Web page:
Too much of our advice presents for us a map, a magic incantation, an instruction manual, but those inevitably fail under rigorous testing. The map is to a forgotten world, the incantation was unique to the wizard who first spoke it, and the instruction manual is in Swedish.

Further, we are currently mired in a fucking pandemic. (In case you haven’t noticed. And going out in the world, it definitely seems like some people haven’t noticed.) Everything is harsh. Shit sucks. It’s very hard to write anything in this situation, I’ve found — the last four years in general have been pretty corrosive to creativity. So I just don’t feel like this is the best time to say, HEY HERE ARE THE HARD TRUTH RULES, YOU PIECE OF SHIT, YOU BETTER DO ‘EM OR YOU’RE GONNA DIE. Like, when our 9-year-old is having A Day, you can’t just pound your fist and growl at him and tell him to JUST GET IT DONE, whatever “it” happens to be. Sometimes you need to sit down and talk him through it, and appeal to him on a human level, a compassionate level, and allow some days to be hard. And on those days where he commits to just doing a little of whatever it is that needs doing, he often goes ahead and gets it all done anyway, because you didn’t try to force it. Some things you can’t force. Emotions are one of them. And emotions are all bound up in the creation of art and the telling of stories.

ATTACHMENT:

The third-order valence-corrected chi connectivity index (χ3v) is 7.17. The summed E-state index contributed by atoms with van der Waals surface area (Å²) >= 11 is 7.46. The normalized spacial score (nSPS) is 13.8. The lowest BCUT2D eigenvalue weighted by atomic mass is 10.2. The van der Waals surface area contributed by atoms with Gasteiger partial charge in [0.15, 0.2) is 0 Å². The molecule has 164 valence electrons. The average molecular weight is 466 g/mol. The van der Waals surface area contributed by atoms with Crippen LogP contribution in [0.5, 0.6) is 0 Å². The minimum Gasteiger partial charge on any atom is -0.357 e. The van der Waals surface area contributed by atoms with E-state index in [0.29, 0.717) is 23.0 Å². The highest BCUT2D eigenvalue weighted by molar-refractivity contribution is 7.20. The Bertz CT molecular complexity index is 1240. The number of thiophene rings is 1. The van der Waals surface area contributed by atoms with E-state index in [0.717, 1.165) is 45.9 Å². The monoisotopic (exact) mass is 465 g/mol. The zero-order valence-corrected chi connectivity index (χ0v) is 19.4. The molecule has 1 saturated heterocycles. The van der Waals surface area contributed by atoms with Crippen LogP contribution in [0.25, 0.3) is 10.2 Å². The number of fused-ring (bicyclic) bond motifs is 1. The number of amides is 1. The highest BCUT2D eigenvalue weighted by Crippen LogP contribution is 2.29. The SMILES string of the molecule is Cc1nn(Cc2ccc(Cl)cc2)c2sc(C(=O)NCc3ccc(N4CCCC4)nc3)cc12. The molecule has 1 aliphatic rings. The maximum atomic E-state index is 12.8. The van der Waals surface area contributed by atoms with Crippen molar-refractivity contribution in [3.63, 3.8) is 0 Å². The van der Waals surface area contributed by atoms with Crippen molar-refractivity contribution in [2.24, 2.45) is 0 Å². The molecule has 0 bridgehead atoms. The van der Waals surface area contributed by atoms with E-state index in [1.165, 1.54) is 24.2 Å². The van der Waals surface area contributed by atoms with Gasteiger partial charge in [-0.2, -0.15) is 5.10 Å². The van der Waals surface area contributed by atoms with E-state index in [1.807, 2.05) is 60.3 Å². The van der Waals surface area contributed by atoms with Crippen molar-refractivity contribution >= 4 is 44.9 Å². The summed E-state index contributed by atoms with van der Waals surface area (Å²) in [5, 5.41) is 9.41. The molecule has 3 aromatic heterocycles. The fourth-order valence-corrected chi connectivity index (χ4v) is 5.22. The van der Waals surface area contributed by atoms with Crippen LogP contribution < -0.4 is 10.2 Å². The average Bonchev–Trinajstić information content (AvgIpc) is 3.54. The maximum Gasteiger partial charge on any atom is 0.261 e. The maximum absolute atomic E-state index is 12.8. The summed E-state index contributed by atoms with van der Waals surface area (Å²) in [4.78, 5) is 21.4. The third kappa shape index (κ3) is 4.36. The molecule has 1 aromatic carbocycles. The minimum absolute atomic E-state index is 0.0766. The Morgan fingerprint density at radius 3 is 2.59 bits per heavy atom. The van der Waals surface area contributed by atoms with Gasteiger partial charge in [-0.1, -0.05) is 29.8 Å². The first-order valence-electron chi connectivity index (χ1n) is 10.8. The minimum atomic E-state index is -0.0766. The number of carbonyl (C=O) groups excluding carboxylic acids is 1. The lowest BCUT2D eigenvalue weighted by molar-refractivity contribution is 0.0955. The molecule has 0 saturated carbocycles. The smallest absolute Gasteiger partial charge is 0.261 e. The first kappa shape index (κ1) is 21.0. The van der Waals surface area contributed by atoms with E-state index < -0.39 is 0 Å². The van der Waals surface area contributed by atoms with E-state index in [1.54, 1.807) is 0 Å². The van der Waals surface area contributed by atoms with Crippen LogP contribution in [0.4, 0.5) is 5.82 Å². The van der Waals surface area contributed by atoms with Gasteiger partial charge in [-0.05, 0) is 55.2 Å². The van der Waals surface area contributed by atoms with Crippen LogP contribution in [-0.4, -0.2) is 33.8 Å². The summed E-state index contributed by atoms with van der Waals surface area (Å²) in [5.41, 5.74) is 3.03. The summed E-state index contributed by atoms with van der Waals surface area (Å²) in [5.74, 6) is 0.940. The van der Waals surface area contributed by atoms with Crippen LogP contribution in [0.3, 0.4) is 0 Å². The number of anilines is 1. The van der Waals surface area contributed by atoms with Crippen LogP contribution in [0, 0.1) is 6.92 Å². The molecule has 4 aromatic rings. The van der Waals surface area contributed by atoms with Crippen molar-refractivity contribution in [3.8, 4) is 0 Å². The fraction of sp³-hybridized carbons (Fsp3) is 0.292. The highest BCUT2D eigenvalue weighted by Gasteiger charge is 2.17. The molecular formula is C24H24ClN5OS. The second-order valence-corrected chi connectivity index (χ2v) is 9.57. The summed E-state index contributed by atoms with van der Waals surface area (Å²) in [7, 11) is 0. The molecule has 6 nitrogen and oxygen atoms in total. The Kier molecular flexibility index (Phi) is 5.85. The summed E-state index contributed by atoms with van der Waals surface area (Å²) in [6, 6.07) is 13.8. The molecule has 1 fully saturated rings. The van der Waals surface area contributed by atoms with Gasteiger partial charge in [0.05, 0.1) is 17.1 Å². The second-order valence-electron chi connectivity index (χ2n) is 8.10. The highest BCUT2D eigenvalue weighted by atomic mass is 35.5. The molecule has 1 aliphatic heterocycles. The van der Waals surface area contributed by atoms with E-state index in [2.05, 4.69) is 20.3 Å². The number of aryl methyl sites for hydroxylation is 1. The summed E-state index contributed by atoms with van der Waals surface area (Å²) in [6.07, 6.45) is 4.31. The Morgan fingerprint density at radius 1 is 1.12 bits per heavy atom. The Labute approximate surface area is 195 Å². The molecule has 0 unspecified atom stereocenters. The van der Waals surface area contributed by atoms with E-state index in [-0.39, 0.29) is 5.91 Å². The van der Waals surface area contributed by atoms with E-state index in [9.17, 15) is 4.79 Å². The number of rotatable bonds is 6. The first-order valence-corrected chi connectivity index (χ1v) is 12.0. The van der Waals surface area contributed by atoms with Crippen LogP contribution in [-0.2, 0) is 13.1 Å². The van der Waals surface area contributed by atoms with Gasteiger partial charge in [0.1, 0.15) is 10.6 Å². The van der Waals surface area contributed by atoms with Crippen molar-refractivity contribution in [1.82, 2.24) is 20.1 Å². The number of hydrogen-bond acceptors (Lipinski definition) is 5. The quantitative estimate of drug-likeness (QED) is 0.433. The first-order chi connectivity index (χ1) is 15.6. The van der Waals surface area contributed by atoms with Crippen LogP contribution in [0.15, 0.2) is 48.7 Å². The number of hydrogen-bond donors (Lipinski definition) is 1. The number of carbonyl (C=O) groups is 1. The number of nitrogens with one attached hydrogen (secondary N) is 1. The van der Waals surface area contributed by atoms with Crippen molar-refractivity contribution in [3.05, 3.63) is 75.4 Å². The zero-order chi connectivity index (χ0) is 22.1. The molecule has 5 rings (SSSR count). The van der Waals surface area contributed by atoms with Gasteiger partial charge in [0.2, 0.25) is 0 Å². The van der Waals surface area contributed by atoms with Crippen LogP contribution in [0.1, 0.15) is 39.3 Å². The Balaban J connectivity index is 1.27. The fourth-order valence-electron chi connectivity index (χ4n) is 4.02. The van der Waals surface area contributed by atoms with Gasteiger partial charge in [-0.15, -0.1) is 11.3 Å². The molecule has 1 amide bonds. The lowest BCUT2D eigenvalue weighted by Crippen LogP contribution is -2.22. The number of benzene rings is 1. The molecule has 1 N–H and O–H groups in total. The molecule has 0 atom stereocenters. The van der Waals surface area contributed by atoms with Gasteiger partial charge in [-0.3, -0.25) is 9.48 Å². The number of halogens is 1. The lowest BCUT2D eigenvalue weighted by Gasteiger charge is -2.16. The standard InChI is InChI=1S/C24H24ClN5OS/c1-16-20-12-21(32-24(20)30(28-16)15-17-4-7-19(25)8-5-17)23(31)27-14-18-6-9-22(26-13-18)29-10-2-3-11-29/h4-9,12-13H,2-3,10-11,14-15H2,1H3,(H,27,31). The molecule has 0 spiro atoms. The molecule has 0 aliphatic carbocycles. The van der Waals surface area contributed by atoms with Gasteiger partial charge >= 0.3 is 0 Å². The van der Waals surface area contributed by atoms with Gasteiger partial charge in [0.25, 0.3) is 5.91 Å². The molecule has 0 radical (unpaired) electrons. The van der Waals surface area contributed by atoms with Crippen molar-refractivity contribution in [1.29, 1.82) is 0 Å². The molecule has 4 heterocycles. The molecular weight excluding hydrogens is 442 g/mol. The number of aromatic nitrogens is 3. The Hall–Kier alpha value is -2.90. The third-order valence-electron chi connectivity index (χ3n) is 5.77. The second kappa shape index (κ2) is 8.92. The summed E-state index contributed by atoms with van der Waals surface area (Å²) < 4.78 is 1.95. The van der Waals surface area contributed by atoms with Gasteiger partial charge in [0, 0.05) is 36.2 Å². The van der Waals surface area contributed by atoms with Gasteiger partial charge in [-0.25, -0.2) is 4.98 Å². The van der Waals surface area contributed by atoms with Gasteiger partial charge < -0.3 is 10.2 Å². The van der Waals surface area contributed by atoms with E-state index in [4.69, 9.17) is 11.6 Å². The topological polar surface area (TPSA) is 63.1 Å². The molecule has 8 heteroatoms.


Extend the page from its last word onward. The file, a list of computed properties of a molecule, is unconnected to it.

Now, I’ve also learned that this thing that we do must walk the line between self-care and ass-busting-work. It is work. It is good to acknowledge that it takes work. But we also need time to decompress, and to be kind to ourselves. While also at the same time recognizing that an overage of kindness can start to drift into the making of excuses, and if your self-care stands in the way of getting anything done ever, then it has become the opposite of self-care — it has ceased to be a way out and instead, become just another trap. Just in the same way that hard-grr-bust-your-assery can lock you up, burn you out, and do the opposite of what you needed done.